An Israeli law passed after the annexation of East Jerusalem allows Jews to reclaim properties that were Jewish before the formation of the Israeli state in 1948 (Jordan controlled the area between 1948 and the 1967 war), prompting charges of ethnic cleansing against Israel as there is no equivalent right in Israel for hundreds of thousands of Palestinians who fled or were forced from their homes during the war surrounding Israel’s establishment in 1948. Tens of thousands of Palestinians continue to face the risk of forced evictions in the occupied territories, even as frequent squatting is continuously witnessed in the occupied territories where state-backed Israeli settlers have been freely encroaching on Palestinian neighbourhoods.
Restrictions have been imposed by Israel on Palestinian family unification between Israeli citizens or residents and their spouses from the Occupied Territories to maintain a Jewish demographic majority, inviting apartheid and ‘war crimes’ charges against Israel from the UN as well as other humanitarian organisations across the world. Amnesty International, in its 2022–23 report on ‘The State of World Human Rights’ stated that “Israel’s continuing oppressive and discriminatory system of governing Palestinians in Israel and the Occupied Palestinian Territories (OPT) constituted a system of apartheid, and Israeli officials committed the crime of apartheid under international law. Israeli forces launched a three-day offensive on the occupied Gaza Strip in August, during which they committed apparent war crimes. This compounded the impact of a 15-year-long ongoing Israeli blockade that amounts to illegal collective punishment and further fragments Palestinian territory. Israel escalated its crackdown on Palestinians’ freedom of association. It also imposed arbitrary restrictions on freedom of movement and closures that amounted to collective punishment, mainly in the northern West Bank, ostensibly in response to armed attacks by Palestinians on Israeli soldiers and settlers.”
The areas in the West Bank and Gaza remain under continuous Israeli siege, and Israel maintains strict control over its access and has, over the years, established vast settlement colonies—Israeli Jewish civilian communities mainly built on occupied Palestinian lands in the West Bank and Gaza. Although in 2005 it closed these settlements in Gaza, no such withdrawal has been made in West Bank areas, which are estimated to be home to about 0.7 million Israeli settlers. In what many observers view as clear steps in de facto annexation of the occupied Palestinian Territories, nearly one-fifth of the West Bank has been declared a ‘firing zone’ since 1970, exclusively reserved for Israeli military training.
Thanks to the support of its key allies, Israel has for long enjoyed impunity for its actions in the Occupied Palestinian Territories, actions that go way beyond its ‘right to existence’. But that must change now, as the legitimate rights of people in the area to live a dignified life must be respected and honoured by all. Likewise, there is no place in a civilised society for any kinds of terrorist activities the likes of Hamas or Hezbollah propagate, and all such organisations must immediately be extinguished across the world.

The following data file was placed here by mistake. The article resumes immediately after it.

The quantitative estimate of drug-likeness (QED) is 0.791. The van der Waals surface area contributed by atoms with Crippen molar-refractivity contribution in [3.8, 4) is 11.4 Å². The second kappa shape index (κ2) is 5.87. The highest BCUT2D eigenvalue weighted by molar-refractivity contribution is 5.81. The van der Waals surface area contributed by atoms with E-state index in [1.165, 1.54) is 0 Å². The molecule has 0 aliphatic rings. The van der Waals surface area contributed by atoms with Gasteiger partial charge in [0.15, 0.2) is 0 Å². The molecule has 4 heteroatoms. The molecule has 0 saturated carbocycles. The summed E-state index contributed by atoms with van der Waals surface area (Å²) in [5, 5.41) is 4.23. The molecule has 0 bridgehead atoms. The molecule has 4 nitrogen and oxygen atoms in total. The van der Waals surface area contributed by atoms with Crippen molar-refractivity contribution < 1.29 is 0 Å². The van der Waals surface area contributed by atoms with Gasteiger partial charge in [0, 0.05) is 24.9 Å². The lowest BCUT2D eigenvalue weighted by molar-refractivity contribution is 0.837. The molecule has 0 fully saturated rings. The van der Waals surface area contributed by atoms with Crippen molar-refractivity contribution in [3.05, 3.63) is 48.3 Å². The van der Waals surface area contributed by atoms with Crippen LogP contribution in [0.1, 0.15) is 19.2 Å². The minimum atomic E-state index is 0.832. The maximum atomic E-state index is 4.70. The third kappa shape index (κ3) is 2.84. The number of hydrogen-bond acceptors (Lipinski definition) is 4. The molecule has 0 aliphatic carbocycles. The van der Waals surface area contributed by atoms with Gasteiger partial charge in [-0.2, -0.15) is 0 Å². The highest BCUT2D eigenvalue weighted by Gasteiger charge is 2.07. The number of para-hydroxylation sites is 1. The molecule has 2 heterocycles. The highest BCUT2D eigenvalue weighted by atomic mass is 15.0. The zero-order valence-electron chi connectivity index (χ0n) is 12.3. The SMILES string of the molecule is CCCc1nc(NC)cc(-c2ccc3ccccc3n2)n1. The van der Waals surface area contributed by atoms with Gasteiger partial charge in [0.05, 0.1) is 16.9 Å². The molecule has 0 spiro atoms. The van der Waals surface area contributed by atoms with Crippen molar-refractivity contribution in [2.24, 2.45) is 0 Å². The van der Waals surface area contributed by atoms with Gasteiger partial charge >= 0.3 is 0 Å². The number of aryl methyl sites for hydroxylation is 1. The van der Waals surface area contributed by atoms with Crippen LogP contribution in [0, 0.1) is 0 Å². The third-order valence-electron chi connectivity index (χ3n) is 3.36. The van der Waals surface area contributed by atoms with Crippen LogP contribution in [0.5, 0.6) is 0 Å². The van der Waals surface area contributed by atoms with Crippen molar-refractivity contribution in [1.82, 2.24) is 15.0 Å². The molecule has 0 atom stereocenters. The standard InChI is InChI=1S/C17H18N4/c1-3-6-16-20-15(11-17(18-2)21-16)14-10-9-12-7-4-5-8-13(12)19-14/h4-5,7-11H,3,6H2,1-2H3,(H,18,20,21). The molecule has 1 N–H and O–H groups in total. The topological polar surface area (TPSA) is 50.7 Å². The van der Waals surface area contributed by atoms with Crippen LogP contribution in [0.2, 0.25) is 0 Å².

However, it appears that things are changing on the ground because growing concern for the lives and safety of civilians in Gaza and other parts of the Occupied Territories is slowly but surely replacing the overwhelming support and sympathy for Israel that were present during the initial stages of the conflict. Huge rallies are being held in different parts of the world, including the US and UK, calling for immediate suspension of hostilities and relief to the affected populations in the war zone. The UN General Assembly, by an overwhelming majority, also called for an immediate ceasefire to provide humanitarian aid in Gaza. The resolution has been supported by 120 members of the 193-member UN General Assembly, with 14 voting against it and 45, including India, abstaining from it.
Achieving a just and lasting peace will require compromise, dialogue, and the commitment of all sides to disputes, as well as the direct involvement of the international community. A comprehensive approach involving diplomacy, peaceful coexistence, and a humanitarian approach is crucial for creating the desired conditions for building an atmosphere of trust and negotiations to bring everlasting peace to the region.
It is still too early to say how the dispute is going to unfold in the coming weeks, as Israel is adamantly firm on a long and decisive war against Hamas and other terror outfits operating in Palestine. But what is most important here is that the rampant and indiscriminate pounding of civilians currently ongoing in the area, whether by Hamas or Israel, must immediately stop. Civilians in the area, irrespective of their ethnicity, are entitled to a dignified life free of fear and force. Both Israelis and Palestinians deserve the opportunity to live in peace and security, and the International Community is obligated to ensure that innocent people there are in no way denied their basic right to life.